The Kebra Nagast, Or The Glory Of The Kings Essay

1689 Words Nov 18th, 2016 7 Pages
The Kebra Nagast, or The Glory of the Kings, is a 14th­century account written in Ge 'ez of the origins of the Solomonic line of the Emperors of Ethiopia. The text, in its existing form, is at least 700 years old and is considered by many Ethiopian Christians and Rastafari to be a historically reliable work. It contains an account of how the Queen of Sheba/ Queen Makeda of Ethiopia met King Solomon and about how the Ark of the Covenant came to Ethiopia with Menelik I . It also discusses the conversion of the
Ethiopians from the worship of the Sun, Moon and stars to that of the "Lord God of Israel". As the Ethiopianist Edward Ullendorff explained in the 1967 Schweich Lectures,
"The Kebra Nagast is not merely a literary work, but it is the repository of Ethiopian national and religious feelings."
Summary of contents
The Kebra Nagast is divided into 117 chapters, and is clearly a composite work; Ullendorff describes its narrative "a gigantic conflation of legendary cycles." The document is presented in the form of a debate by the 318 "orthodox fathers" of the First Council of Nicaea. These fathers pose the question, "Of what doth the Glory of Kings consist?" One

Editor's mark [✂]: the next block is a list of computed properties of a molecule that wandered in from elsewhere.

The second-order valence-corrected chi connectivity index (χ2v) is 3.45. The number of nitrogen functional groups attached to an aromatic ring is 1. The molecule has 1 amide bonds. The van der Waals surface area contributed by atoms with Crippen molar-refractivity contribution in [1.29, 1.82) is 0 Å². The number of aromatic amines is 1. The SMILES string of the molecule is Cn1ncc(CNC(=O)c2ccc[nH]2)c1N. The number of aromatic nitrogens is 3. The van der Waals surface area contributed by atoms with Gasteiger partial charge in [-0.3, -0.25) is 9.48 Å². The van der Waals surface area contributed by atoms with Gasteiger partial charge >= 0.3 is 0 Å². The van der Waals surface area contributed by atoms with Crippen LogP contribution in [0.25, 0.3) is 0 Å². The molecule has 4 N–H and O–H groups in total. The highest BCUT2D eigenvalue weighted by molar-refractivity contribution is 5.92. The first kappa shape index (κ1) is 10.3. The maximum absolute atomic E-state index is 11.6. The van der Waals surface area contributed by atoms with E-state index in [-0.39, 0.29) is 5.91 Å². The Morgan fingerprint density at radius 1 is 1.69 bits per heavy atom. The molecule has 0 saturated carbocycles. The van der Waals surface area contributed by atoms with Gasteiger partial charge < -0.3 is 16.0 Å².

Gregory answers with a speech which ends with the statement that a copy of the Glory of God was made by Moses and kept in the Ark of the Covenant. After this, the archbishop Domitius reads from a book he had found in the church of "Sophia", which introduces what Hubbard calls "the centerpiece" of this work, the story…

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